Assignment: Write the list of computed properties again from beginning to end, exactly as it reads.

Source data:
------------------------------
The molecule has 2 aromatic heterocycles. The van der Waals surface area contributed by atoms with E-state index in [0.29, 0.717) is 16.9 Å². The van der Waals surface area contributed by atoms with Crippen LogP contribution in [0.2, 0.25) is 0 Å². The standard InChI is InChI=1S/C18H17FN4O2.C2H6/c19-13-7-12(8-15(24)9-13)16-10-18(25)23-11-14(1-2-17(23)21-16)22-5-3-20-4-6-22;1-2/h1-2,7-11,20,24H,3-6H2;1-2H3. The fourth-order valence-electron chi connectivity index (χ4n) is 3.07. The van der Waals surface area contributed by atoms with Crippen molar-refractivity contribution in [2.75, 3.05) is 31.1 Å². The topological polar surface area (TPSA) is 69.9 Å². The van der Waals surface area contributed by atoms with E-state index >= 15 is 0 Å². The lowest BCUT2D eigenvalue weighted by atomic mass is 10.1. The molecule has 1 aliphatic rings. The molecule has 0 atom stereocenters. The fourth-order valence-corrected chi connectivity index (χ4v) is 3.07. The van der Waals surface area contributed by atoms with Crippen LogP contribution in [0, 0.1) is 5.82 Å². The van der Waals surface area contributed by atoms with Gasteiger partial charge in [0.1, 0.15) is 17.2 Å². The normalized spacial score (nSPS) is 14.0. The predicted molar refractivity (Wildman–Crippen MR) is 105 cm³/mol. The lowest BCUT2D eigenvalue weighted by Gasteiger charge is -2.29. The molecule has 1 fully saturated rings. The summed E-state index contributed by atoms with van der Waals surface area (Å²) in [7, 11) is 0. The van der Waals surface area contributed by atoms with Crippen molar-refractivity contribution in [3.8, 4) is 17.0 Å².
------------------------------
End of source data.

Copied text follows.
The molecule has 2 aromatic heterocycles. The van der Waals surface area contributed by atoms with E-state index in [0.29, 0.717) is 16.9 Å². The van der Waals surface area contributed by atoms with Crippen LogP contribution in [0.2, 0.25) is 0 Å². The standard InChI is InChI=1S/C18H17FN4O2.C2H6/c19-13-7-12(8-15(24)9-13)16-10-18(25)23-11-14(1-2-17(23)21-16)22-5-3-20-4-6-22;1-2/h1-2,7-11,20,24H,3-6H2;1-2H3. The fourth-order valence-electron chi connectivity index (χ4n) is 3.07. The van der Waals surface area contributed by atoms with Crippen molar-refractivity contribution in [2.75, 3.05) is 31.1 Å². The topological polar surface area (TPSA) is 69.9 Å². The van der Waals surface area contributed by atoms with E-state index >= 15 is 0 Å². The lowest BCUT2D eigenvalue weighted by atomic mass is 10.1. The molecule has 1 aliphatic rings. The molecule has 0 atom stereocenters. The fourth-order valence-corrected chi connectivity index (χ4v) is 3.07. The van der Waals surface area contributed by atoms with Crippen LogP contribution in [0, 0.1) is 5.82 Å². The van der Waals surface area contributed by atoms with Gasteiger partial charge in [0.1, 0.15) is 17.2 Å². The normalized spacial score (nSPS) is 14.0. The predicted molar refractivity (Wildman–Crippen MR) is 105 cm³/mol. The lowest BCUT2D eigenvalue weighted by Gasteiger charge is -2.29. The molecule has 1 fully saturated rings. The summed E-state index contributed by atoms with van der Waals surface area (Å²) in [7, 11) is 0. The van der Waals surface area contributed by atoms with Crippen molar-refractivity contribution in [3.8, 4) is 17.0 Å².